Infective hepatitis and cirrhosis


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Infective hepatitis and cirrhosis

  1. 1. Infective hepatitis and cirrhosis Dr. S. Parasuraman Faculty of Pharmacy, AIMST.
  2. 2. Infective hepatitis and cirrhosis • Hepatitis - inflammation and injury of the liver • Hepatitis may be caused by – Viruses – Alcohol – toxins and drugs • Liver is inflamed/ injured because of viral infection it is termed a viral hepatitis (three main virus are hepatitis A, B and C and other hepatitis D, E and G).
  3. 3. Acute Hepatitis • Acute hepatitis is an inflammatory process • It cause liver cell death either by: – necrosis or – triggering apoptosis (programmed cell death) • Acute hepatitis is also caused by exposure to: – drugs (isoniazid) or poisons (e.g. ethanol) • Manifestations – relatively asymptomatic – symptoms and signs, including anorexia, fatigue, weight loss, nausea, vomiting, right upper quadrant abdominal pain, jaundice, fever, splenomegaly and ascites – hepatic dysfunction can also vary tremendously
  4. 4. Infective hepatitis • Primary hepatocyte injury by stimulating host inflammatory immune reactions • Secondary hepatocyte injury by viral hepatitis • The inflammatory reactions involve in – Mast-cell degranulation – Histamine release – Cytokine production – Complement activation – Lysis of infected and neighboring cells – Edema and swelling of the interstitium • Later immune response supports the inflammatory responses and
  5. 5. Aetiology of Infective hepatitis • Hepatitis A – non-enveloped, single-stranded RNA viruses – transmitted via the fecal/oral route (fecal-contaminated food, water or shellfish – highest incidence occurs in children and adolescent – HAV infection is endemic – Onset: abrupt – incubation period: 15–50 days – Chronic hepatitis: rare
  6. 6. Aetiology of Infective hepatitis • Hepatitis B – enveloped, polyhedral, double stranded DNA virus – blood-borne pathogen – major routes of transmission include intravenous drug use, unprotected sexual contact and exposure to contaminated blood products
  7. 7. Aetiology of Infective hepatitis • Hepatitis B: – approx. 300 million people suffering from chronic infection – in Southeast Asia, China and Africa, HBV is endemic. More than 8% of the infected population being chronic carriers Transmission usually occurs by: – mother to infant before or during birth (or) – one child to another in early childhood • Diagnostic method: – Identification of the core antigen (HBcAg) or the hepatitis DNA – Blood donations are routinely screened for HBV antigens – Onset: insidious – incubation period: 30–180 days – Chronic hepatitis: possible
  8. 8. Aetiology of Infective hepatitis • Hepatitis C (post-transfusion hepatitis): • Is an enveloped, polyhedral, single stranded RNA virus • The virus is present in semen and vaginal secretions. • Multiple sexual (high risk behavior) partners become infected • At least 30% of HIV-positive individuals are infected with HCV. • Transmission: blood and body fluids • Onset: insidious • incubation period: 15–160 days • Chronic hepatitis: possible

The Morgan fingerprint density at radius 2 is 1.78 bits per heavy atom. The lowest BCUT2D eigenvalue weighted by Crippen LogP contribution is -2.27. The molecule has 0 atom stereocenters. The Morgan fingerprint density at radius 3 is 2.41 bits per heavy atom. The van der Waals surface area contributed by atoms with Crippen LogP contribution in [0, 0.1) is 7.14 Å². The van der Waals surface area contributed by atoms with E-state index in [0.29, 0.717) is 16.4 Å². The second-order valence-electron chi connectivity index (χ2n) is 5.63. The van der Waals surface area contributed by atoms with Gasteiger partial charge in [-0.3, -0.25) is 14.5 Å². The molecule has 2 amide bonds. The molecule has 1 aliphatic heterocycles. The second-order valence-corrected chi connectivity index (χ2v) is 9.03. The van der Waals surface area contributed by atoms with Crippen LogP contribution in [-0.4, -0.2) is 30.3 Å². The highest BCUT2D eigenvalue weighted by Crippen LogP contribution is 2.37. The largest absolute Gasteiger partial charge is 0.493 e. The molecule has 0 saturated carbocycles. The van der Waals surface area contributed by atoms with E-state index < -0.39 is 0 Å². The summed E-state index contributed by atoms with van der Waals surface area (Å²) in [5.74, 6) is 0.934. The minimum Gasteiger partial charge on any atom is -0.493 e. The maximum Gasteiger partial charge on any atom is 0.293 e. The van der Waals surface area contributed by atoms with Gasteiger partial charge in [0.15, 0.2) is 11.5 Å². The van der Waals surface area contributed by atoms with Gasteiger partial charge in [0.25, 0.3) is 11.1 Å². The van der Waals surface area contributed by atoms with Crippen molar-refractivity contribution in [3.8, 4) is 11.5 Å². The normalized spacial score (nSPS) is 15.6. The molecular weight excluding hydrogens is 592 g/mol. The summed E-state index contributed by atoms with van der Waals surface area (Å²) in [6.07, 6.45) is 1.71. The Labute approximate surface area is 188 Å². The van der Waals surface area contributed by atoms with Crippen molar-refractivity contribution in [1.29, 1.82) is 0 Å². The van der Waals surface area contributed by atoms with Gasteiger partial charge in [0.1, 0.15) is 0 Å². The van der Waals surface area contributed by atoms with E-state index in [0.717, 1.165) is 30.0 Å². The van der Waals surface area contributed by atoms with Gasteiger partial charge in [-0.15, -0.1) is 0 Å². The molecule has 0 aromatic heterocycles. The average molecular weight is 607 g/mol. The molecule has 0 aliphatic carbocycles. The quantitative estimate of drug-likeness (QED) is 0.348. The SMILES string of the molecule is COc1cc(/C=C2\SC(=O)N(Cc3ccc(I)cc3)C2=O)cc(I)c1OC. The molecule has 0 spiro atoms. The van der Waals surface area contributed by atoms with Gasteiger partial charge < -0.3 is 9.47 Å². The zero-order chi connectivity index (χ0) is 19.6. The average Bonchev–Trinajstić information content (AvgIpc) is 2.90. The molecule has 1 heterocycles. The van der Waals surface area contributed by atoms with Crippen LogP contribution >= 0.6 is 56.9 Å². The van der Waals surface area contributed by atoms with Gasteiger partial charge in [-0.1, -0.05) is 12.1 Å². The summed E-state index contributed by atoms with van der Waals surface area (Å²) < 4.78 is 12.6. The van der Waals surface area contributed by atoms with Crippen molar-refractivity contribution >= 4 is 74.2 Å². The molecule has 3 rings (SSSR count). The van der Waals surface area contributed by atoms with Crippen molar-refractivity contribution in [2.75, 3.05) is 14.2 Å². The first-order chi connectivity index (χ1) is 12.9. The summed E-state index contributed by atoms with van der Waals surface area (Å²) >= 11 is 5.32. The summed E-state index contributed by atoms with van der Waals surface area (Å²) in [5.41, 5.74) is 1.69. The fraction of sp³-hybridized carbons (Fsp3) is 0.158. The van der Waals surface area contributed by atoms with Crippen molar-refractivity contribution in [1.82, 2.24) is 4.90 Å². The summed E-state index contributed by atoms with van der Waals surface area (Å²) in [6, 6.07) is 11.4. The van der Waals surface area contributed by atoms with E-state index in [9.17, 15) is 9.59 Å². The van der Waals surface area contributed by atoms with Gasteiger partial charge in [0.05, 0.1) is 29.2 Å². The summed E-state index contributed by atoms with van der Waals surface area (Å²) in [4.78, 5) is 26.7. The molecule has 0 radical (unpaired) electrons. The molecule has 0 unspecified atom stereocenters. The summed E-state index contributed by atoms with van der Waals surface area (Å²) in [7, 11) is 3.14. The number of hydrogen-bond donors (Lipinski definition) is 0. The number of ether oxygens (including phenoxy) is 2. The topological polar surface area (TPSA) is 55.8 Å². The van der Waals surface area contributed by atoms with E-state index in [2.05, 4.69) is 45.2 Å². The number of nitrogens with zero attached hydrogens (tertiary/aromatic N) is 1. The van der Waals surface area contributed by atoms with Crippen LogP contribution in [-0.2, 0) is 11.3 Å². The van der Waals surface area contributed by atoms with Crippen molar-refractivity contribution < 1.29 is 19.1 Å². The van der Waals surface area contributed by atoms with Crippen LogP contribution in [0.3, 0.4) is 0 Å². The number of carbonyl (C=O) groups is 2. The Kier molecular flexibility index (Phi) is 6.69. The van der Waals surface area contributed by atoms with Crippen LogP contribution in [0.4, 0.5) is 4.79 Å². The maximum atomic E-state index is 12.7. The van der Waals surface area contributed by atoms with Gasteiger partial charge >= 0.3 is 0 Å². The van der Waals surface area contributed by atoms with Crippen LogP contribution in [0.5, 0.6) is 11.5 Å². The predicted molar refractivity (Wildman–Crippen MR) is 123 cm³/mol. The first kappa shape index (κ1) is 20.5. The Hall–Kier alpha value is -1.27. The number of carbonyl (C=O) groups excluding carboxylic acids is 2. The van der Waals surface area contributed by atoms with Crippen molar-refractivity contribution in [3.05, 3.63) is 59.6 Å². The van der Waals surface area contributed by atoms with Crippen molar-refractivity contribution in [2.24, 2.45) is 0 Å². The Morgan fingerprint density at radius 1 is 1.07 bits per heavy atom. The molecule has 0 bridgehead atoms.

9. 9. Aetiology of Infective hepatitis • Hepatitis D: – unusual circular RNA, incomplete virus; delta hepatitis agent – Blood-borne pathogen. – Can only infect individuals with active hepatitis B infection. – Transmitted through contaminated blood and body fluids. – The HDV virus is passed similarly to HBV virus. – Onset: insidious – incubation period: 30–180 days – Chronic hepatitis: possible
  10. 10. Aetiology of Infective hepatitis • Hepatitis E: Fecal/oral route of transmission. Outbreaks are more common in developing nations and refugee camps due to poor sanitation and fecal contamination of water supplies. Young children are most frequently affected. The effects of hepatitis E infection are particularly severe in pregnant women. – Onset: abrupt – incubation period: 10–60 days – Chronic hepatitis: unlikely
  11. 11. Manifestations of viral hepatitis • Initially a prodromal anicteric phase, i.e. no jaundice, with nausea, vomiting, headache, malaise, and a varying degree of fever. • In moderate to severe disease this is followed by the icteric phase, with jaundice, dark urine and pale faeces (caused by intrahepatic cholestasis), abdominal discomfort, hepatomegaly and enlargement, sometimes splenomegaly and tenderness.
  12. 12. Manifestations of viral hepatitis • Range from asymptomatic to severe • Fatigue, malaise, anorexia, nausea • Jaundice • Liver inflammation and abdominal pain • Abnormal liver function and enzyme levels